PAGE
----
I was sexually abused by a teacher for seven years. I was 10 years old (soon to turn 11) when it started, and 18 before I was able to say a clear “No!”  The abuse started as unnecessary and inappropriate touching during clarinet lessons.  The abuser gradually advanced to more explicitly sexual acts.

My parents, my community (school, church, town) didn’t know much if anything about what was going on until I became suicidal.  And then, whether they knew that part or not, they thought of it as “an affair.”  To this day there are people who think a teacher can have an “affair” with a student.  That makes me so sick to my stomach.  I need to vomit out (reject vehemently) the lie that anyone who has power or some form of authority over you can have “an affair” with you.

When a teacher or boss or anyone with power/authority over you makes sexual advances on you, that is NOT any kind of mutual relationship.  Even if the child wants some form of attention (in my case, I wanted a music teacher who would help me develop my talent), it does NOT mean the child/youth wants or agrees to everything the abuser of their vulnerability does.  That’s the initial abuse: the pervert takes advantage of your innocence, naiveté, vulnerability.

Before adults voice idiotic opinions about adult behavior perpetrated on children or youth, they should learn about predatory behavior, they should read about sexual abuse, they should learn about how those of us have been abused during formative years suffer for the rest of our lives.  Even if we survive, even if we figure out how to “thrive,” the abuse from those years has damaging effects for the rest of our lives.  The psychological damage is often hidden, but extremely painful.  But too many adults don’t want to know about these matters; it’s just too ugly or too awful to think about.  Or for some adults, those who have experienced some form and some extent of abuse, they don’t want to think about these things because they aren’t ready or able to face their own pain and issues.  For some adults, they don’t want to learn about abusive behavior because they realize they do some of the same crap, but they think it isn’t “that bad.”  For too many mostly-healthy and for-the-most-part intelligent adults, they don’t want to face the facts about abuse because they don’t know what they can do about it, and it’s just easier to ignore or deny the reality that children and youth in their community are being abused by trusted adults, some of those adults being people they know!

For the longest time I have been silent.  There are all kinds of reasons I have been silent.  But I can’t be silent any longer.  I have to begin.  I have to speak.  That was my first problem.  I couldn’t speak out.  For the longest time I was completely alone.  My voice was paralyzed, shut down.  By the time I got any help from caring adults, my story was narrated as a “sinful” “affair.”  I was made to confess my “sin.”  I went along with that because it was a way to get away from the abuse and a way to survive, a way to literally live.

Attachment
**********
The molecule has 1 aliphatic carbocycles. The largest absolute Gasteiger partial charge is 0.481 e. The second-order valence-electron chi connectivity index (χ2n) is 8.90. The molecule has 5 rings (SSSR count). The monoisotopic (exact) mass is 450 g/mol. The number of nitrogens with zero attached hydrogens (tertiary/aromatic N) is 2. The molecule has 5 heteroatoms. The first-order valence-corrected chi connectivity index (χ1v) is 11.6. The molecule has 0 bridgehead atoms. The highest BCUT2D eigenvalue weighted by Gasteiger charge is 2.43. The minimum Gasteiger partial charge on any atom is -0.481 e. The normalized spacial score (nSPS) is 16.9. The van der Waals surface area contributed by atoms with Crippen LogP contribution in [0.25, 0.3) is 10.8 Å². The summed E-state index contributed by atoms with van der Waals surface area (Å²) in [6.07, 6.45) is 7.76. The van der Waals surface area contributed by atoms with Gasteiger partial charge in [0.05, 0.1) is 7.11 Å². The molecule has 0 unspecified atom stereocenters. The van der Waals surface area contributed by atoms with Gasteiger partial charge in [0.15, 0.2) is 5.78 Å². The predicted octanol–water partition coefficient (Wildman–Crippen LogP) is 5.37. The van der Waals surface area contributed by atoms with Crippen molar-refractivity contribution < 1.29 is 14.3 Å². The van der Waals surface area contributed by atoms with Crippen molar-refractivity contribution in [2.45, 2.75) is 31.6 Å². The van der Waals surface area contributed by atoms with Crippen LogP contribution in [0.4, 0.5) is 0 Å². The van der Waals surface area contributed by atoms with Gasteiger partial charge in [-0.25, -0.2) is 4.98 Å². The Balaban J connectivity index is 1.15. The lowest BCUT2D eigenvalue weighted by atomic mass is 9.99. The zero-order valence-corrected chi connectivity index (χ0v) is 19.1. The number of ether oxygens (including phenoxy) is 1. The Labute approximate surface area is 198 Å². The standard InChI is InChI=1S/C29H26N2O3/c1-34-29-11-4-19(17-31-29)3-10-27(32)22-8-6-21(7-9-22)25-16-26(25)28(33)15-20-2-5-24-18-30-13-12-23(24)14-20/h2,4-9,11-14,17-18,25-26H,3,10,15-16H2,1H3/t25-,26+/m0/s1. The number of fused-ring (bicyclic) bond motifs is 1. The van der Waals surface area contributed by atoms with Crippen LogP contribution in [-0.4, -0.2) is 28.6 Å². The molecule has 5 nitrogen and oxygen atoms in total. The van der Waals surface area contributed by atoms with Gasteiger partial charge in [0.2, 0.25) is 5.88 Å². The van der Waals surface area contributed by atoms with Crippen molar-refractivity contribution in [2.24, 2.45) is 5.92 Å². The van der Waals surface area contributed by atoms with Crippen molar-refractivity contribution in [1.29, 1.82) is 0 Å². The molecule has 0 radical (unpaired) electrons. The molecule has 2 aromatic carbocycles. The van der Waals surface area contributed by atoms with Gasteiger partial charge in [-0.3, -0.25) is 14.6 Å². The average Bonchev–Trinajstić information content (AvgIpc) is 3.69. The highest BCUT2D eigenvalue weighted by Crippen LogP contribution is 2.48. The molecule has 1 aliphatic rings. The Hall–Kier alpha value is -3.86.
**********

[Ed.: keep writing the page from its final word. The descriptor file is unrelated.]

Can you imagine knowing a 10-year-old girl who is being touched and conditioned to receiving more touching by a 23-year-old teacher, and thinking that’s okay?  Can you imagine knowing a 13-year-old girl who has never been kissed on the lips before being forcibly kissed by a 26-year-old teacher, and calling that some kind of mutual relationship?  Can you imagine a 14-year-old girl being sexually violated by a 27-year-old teacher and calling that an affair?  Can you imagine discovering your daughter has been secretly cutting herself and has attempted suicide several times, and when you investigate how to prosecute, a judge tells you “it takes two to tango”?  Can you imagine that the only thing you can do is to keep your daughter at home and to have a restraining order issued against the abuser?  And the abuser continues to teach???  Can you imagine?  Maybe not today.  But that’s how it was for me and my parents.

It doesn’t matter how mature the child seemed intellectually.  It doesn’t matter how gifted she was musically.  It doesn’t matter how much she wanted a father-figure’s attention to help her advance in her potential as a human-being.  It doesn’t even matter if she learned to experience some physical pleasure in the unwanted sex.  That experience of combining pleasure with abuse is one of the most debilitating forms of abuse there is.  When you are abused in your formative years, the abuse is not just a series of acts you experience; the abuse is that you are formed by perverted behavior, and that no adults in your life managed to protect you from it.

The fact that ALL of the adults in my life failed to protect me from sexual abuse is part of the profound pain that I have to overcome.  The fact that some of the adults were completely inept and even did further harm to me has made the abuse that much more complex and difficult to address.  The fact that the abuser continued to attempt to contact me every where I lived, and was able to do so BECAUSE they had been embraced into my former religious community and had access to my information, should tell us all so many things: and I will be telling them.  I’m done being silent.

There is so much more I have to say, that is my story to tell and that I must say.  There is so much more I will say.  There is so much more that must be said.  I will be silent no longer.  I am no longer a victim.  I am a survivor, and I will tell my story.

I will try to provide some links for those who want to learn more about these issues, for those who need help for themselves or loved-ones, and for those in crisis.  I will provide those links in a future post and will make that post an easily accessible page.  For now, I recommend ASCA: Adult Survivors of Child Abuse.  http://www.ascasupport.org